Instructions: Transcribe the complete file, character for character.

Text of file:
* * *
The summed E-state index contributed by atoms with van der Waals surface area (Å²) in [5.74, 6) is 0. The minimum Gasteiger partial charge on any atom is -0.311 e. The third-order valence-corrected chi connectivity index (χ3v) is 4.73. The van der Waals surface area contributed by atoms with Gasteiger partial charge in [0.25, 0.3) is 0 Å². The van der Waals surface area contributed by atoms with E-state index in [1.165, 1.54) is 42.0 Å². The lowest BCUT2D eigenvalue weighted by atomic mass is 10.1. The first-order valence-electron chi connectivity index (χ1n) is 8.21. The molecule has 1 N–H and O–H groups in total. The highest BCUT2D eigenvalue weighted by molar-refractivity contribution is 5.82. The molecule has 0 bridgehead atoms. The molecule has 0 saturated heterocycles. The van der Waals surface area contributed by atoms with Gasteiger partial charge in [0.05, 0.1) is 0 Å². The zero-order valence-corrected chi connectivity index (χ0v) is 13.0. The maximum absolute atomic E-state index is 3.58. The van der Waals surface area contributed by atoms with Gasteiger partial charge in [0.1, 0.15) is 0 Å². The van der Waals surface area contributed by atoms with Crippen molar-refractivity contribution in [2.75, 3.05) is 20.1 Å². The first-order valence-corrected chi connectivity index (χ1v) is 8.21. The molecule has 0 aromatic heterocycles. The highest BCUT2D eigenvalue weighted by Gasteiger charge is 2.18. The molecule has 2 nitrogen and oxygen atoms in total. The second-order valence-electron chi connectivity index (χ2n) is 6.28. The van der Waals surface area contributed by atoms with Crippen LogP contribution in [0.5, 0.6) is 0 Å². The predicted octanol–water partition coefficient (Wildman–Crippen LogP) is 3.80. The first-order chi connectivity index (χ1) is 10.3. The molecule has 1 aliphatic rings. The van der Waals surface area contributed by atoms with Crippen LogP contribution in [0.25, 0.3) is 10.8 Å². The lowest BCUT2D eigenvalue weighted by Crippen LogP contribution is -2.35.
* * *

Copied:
The summed E-state index contributed by atoms with van der Waals surface area (Å²) in [5.74, 6) is 0. The minimum Gasteiger partial charge on any atom is -0.311 e. The third-order valence-corrected chi connectivity index (χ3v) is 4.73. The van der Waals surface area contributed by atoms with Gasteiger partial charge in [0.25, 0.3) is 0 Å². The van der Waals surface area contributed by atoms with E-state index in [1.165, 1.54) is 42.0 Å². The lowest BCUT2D eigenvalue weighted by atomic mass is 10.1. The first-order valence-electron chi connectivity index (χ1n) is 8.21. The molecule has 1 N–H and O–H groups in total. The highest BCUT2D eigenvalue weighted by molar-refractivity contribution is 5.82. The molecule has 0 bridgehead atoms. The molecule has 0 saturated heterocycles. The van der Waals surface area contributed by atoms with Gasteiger partial charge in [0.05, 0.1) is 0 Å². The zero-order valence-corrected chi connectivity index (χ0v) is 13.0. The maximum absolute atomic E-state index is 3.58. The van der Waals surface area contributed by atoms with Gasteiger partial charge in [0.1, 0.15) is 0 Å². The van der Waals surface area contributed by atoms with Crippen molar-refractivity contribution in [2.75, 3.05) is 20.1 Å². The first-order valence-corrected chi connectivity index (χ1v) is 8.21. The molecule has 0 aromatic heterocycles. The highest BCUT2D eigenvalue weighted by Gasteiger charge is 2.18. The molecule has 2 nitrogen and oxygen atoms in total. The second-order valence-electron chi connectivity index (χ2n) is 6.28. The van der Waals surface area contributed by atoms with Crippen LogP contribution in [0.5, 0.6) is 0 Å². The predicted octanol–water partition coefficient (Wildman–Crippen LogP) is 3.80. The first-order chi connectivity index (χ1) is 10.3. The molecule has 1 aliphatic rings. The van der Waals surface area contributed by atoms with Crippen LogP contribution in [0.25, 0.3) is 10.8 Å². The lowest BCUT2D eigenvalue weighted by Crippen LogP contribution is -2.35.